Best Known For
Dorothy Arzner was a pioneer in the film industry, becoming one of the first women directors of feature films and the first woman to join the Directors Guild of America.
Think you know about Biography?
Answer questions and see how you rank against other players.Play Now
During the 1930s, Dorothy Arzner was the only female director working. Despite the difficulties and resistance she encountered as a woman in a male-dominated field, she went to make more several films with the likes of Katharine Hepburn in Christopher Strong (1933) and Joan Crawford in The Bride Wore Red (1937). She also rigged up the first boom microphone and is credited with its invention.
Director, scriptwriter, and inventor. Born on January 3, 1900, in San Francisco, California. Dorothy Arzner was a pioneer in the film industry. She became one of the early female directors. Growing up, Arzner dreamed of becoming a doctor. She even went as far as spending two years as a pre-med student at the University of South California. But Arzner's dream changed later to filmmaking. Arzner worked her way up to director through a variety of positions, including script typist, film editor, and screenwriter.
Dorothy Arzner made her directorial debut with 1927's Fashions for Women. During the making of one of her next pictures, The Wild Party (1929), Arzner came up with a clever invention. This film starred famed silent picture star Clara Bow and Fredric March. To help Bow with her first speaking part, Arzner had the microphone attached to a rod and had it hung above the actress, granting her to freedom to move about at will. This invention is still used today and is now known as the boom microphone.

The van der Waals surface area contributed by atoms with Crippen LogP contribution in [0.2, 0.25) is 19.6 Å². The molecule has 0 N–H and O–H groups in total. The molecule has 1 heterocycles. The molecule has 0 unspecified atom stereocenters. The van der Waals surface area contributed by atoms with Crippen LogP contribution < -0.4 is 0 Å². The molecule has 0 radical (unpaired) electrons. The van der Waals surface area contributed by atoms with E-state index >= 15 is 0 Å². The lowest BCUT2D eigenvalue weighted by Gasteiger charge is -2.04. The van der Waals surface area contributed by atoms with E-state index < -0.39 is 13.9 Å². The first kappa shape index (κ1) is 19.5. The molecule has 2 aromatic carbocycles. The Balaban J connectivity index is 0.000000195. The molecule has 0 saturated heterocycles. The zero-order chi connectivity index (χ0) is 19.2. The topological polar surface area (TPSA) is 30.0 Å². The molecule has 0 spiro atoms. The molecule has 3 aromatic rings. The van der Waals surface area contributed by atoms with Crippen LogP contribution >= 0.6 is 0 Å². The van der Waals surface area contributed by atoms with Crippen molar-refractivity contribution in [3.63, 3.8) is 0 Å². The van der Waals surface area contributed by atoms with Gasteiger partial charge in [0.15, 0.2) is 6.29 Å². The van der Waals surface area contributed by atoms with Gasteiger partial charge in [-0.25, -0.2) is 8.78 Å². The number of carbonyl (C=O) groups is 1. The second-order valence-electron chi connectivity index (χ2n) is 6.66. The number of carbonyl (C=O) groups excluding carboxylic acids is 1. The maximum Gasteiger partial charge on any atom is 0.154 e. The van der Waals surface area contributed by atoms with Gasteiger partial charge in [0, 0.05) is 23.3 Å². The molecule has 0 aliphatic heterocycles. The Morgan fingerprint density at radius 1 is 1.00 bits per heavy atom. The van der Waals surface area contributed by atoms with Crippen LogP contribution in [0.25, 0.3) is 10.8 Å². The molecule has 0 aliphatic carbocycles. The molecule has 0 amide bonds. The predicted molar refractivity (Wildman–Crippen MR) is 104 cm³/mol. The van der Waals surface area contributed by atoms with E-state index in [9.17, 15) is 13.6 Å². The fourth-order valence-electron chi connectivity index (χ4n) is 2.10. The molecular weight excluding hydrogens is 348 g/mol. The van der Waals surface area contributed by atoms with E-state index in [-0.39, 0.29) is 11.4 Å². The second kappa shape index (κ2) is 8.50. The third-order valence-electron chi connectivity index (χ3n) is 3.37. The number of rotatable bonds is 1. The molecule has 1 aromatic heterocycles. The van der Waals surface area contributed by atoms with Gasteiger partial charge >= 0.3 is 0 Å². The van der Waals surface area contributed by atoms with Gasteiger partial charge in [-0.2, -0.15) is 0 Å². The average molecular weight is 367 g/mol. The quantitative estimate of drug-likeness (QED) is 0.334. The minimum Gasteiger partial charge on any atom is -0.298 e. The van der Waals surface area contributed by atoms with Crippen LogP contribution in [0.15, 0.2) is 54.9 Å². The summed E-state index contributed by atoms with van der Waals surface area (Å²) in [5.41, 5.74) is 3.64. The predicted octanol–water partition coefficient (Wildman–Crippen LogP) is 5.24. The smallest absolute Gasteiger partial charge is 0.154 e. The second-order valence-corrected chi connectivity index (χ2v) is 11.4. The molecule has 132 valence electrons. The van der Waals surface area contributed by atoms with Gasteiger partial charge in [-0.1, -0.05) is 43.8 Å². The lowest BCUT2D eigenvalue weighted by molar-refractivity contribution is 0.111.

During the 1930s, Dorothy Arzner stood alone as the only female director working at that time. Despite the difficulties and resistance she encountered as a woman in a male-dominated field, she went to make more several films with the likes of Katharine Hepburn in Christopher Strong (1933) and Joan Crawford in The Bride Wore Red (1937).
After her last film, First Comes Courage (1943), Dorothy Arzner supported the war effort during World War II by making training films for the Women's Army Corps. She later became a teacher at the University of California, Los Angeles, influencing the likes of Francis Ford Coppola who was one of her students.
Dorothy Arzner died on October 1, 1979, in La Quinta, California. Among many notable accomplishments, Arzner became the first woman to join the Directors Guild of America and is also believed to be the first woman to direct a talkie, or a film with sound.
© 2014 A+E Networks. All rights reserved.
profile name: Dorothy Arzner profile occupation:
Sign in with Facebook to see how you and your friends are connected to famous icons.
Your Friends' Connections
Included In These Groups
Despite all sorts of institutional obstacles, women have continued to reach stratospheric levels of success in a full gamut of professional pursuits, whether as scientists, scribes, educators, governmental leaders, athletes, designers, film directors or performers. Learn more about the plethora of triumphs obtained by our group of trailblazers.
Visit Biography.com's Women's History group to explore more biographies, photos and videos of some the world's most fascinating women.
Groundbreaking Women 71 people in this group
Famous Capricorns 524 people in this group
From the early days of film, directors have transported audiences from darkened movie theaters to memorable worlds of their own creations. Their artistic visions and technical innovations have made a lasting impression on cinema from early silent films, starring and directed by Charlie Chaplin, to the psychological thrillers of Alfred Hitchcock to the blockbuster hits of Steven Spielberg and so many more. Here is a look at the famous film directors who have made their mark on the big screen.
Famous Film Directors 242 people in this group